Science-- there's something for everyone

Friday, July 19, 2013

For chasing strategies, ears can be as good as eyes

I have a confession to make. The only reason I picked this story is because I find the idea of making college students run around a football field while blindfolded to be delightful. Aah, science! So, besides spending an amusing afternoon, what exactly did Dennis Shaffer and his colleagues from The Ohio State University find? Blind people chase moving targets the same way that sighted people do.

There are two basic ways to intercept a moving target. You can charge right at your target, following him move for move. This works well if you’re much faster than your prey, but if you’re both about the same speed, you’ll never catch up. In that case, it’s best to aim for where you expect your target to be at some time in the future, based on his speed and direction. This is called a ‘constant-angle’ strategy, and it’s one that most people instinctively employ.

Sure enough, when researchers told students to chase down someone carrying a football across a field, the students used the constant-angle pursuit strategy rather than running directly toward the ball carrier. No surprise there. However, when blindfolded students were asked to tag runners carrying beeping footballs, they also used the constant-angle strategy.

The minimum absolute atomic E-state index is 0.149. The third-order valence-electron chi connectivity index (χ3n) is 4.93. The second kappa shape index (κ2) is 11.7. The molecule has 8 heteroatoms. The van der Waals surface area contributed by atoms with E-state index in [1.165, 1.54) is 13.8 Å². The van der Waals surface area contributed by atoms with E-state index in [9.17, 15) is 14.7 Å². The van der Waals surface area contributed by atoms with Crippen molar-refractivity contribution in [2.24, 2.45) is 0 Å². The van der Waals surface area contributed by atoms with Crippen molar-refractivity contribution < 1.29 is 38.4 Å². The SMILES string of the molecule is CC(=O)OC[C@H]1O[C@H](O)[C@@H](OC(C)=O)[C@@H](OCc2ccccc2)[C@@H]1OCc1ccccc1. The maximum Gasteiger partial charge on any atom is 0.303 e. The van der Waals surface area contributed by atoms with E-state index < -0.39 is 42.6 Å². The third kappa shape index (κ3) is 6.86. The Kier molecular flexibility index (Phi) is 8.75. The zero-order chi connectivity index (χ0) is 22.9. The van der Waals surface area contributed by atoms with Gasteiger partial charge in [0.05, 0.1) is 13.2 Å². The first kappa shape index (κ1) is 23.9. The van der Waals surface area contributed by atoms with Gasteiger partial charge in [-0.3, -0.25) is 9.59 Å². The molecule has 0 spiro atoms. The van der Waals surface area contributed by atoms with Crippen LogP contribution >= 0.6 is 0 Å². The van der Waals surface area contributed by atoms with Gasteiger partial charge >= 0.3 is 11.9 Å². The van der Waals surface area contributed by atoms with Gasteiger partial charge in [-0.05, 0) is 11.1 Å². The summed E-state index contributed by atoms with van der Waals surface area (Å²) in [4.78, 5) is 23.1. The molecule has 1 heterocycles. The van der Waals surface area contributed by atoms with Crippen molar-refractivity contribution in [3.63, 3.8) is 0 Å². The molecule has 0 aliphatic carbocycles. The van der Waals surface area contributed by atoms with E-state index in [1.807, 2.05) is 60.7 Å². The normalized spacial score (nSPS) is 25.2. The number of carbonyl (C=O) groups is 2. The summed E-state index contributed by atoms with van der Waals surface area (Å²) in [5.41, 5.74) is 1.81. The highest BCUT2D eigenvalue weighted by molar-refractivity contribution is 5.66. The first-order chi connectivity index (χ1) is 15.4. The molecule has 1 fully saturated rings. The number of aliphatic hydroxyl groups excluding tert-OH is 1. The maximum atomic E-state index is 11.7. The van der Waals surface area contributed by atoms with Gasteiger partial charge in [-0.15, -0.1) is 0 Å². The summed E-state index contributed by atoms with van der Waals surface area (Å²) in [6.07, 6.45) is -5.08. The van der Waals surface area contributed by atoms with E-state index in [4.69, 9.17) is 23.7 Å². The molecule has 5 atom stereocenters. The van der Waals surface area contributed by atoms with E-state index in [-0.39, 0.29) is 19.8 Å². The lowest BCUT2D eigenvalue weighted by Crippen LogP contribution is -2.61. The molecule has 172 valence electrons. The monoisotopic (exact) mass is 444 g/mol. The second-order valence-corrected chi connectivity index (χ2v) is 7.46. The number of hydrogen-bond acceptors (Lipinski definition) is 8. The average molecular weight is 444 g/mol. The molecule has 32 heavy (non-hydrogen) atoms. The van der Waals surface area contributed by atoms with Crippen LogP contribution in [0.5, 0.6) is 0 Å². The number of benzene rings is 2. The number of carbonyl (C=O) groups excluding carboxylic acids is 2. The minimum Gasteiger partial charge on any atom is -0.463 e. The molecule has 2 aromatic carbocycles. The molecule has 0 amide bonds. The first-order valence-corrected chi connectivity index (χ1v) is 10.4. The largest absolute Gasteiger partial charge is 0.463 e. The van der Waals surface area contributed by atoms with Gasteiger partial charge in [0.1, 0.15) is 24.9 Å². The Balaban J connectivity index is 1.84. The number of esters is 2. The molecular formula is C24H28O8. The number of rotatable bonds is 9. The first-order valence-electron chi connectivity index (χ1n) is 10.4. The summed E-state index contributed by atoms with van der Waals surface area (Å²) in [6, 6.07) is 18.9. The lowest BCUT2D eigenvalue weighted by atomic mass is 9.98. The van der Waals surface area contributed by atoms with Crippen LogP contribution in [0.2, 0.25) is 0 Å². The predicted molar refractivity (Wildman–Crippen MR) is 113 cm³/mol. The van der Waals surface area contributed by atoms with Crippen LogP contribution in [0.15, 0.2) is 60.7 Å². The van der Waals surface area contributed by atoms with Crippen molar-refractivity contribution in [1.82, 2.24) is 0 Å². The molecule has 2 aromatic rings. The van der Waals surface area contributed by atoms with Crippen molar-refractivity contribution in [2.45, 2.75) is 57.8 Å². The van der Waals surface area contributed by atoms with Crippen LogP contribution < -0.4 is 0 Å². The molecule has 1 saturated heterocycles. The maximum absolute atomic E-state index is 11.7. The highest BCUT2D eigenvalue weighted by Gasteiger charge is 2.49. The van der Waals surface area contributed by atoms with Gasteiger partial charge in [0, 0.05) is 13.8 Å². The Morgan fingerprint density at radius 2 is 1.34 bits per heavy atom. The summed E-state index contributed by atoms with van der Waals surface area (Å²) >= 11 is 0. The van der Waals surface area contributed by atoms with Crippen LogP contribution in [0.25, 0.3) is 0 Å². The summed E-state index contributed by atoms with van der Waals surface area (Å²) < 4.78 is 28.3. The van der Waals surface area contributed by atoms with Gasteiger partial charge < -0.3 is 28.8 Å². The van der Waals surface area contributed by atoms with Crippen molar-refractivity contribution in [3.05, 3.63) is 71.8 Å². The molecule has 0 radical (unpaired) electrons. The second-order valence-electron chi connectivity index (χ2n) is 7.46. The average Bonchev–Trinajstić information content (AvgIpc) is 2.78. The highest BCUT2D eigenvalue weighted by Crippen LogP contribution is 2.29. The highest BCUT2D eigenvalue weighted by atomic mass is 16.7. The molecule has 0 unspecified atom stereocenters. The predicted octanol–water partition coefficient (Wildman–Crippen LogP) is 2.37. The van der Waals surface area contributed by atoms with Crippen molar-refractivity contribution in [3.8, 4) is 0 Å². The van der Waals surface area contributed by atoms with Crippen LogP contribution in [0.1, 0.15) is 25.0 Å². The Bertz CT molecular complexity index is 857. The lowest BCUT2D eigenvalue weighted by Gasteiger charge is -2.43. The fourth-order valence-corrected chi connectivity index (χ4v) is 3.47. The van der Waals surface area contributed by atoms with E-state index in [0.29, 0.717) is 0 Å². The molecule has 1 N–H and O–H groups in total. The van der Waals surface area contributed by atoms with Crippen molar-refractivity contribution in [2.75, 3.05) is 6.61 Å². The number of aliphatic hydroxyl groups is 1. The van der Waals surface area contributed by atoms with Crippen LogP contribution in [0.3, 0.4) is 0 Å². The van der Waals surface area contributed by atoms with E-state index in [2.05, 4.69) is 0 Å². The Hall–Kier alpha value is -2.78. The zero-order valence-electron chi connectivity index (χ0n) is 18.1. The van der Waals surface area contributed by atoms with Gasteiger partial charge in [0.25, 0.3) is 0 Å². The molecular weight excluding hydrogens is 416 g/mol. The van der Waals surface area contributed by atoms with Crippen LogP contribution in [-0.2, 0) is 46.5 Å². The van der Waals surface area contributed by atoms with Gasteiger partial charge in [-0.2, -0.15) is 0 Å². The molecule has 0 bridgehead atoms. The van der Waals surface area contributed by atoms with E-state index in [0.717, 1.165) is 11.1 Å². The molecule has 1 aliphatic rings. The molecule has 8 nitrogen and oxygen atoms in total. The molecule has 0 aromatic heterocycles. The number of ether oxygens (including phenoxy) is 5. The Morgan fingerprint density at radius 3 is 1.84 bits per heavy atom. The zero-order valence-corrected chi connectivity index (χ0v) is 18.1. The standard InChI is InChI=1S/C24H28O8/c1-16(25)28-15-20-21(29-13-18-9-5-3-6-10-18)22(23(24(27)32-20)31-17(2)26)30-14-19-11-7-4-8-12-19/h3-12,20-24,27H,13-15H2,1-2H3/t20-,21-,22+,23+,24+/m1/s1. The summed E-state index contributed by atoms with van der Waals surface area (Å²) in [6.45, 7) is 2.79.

I should say that this was a very small study with only a handful of participants. Still, it’s amazing to think that people can estimate angles and direction as well with their ears as they can with their eyes. That’s something I wouldn’t have predicted.

Dennis M. Shaffer, Igor Dolgov, Eric Mcmanama, Charles Swank, Andrew B. Maynor, Kahlin Kelly, & John G. Neuhoff (2013). Blind(fold)ed by science: A constant target-heading angle is used in visual and nonvisual pursuit Pyscon Bull Rev DOI: 10.3758/s13423-013-0412-5.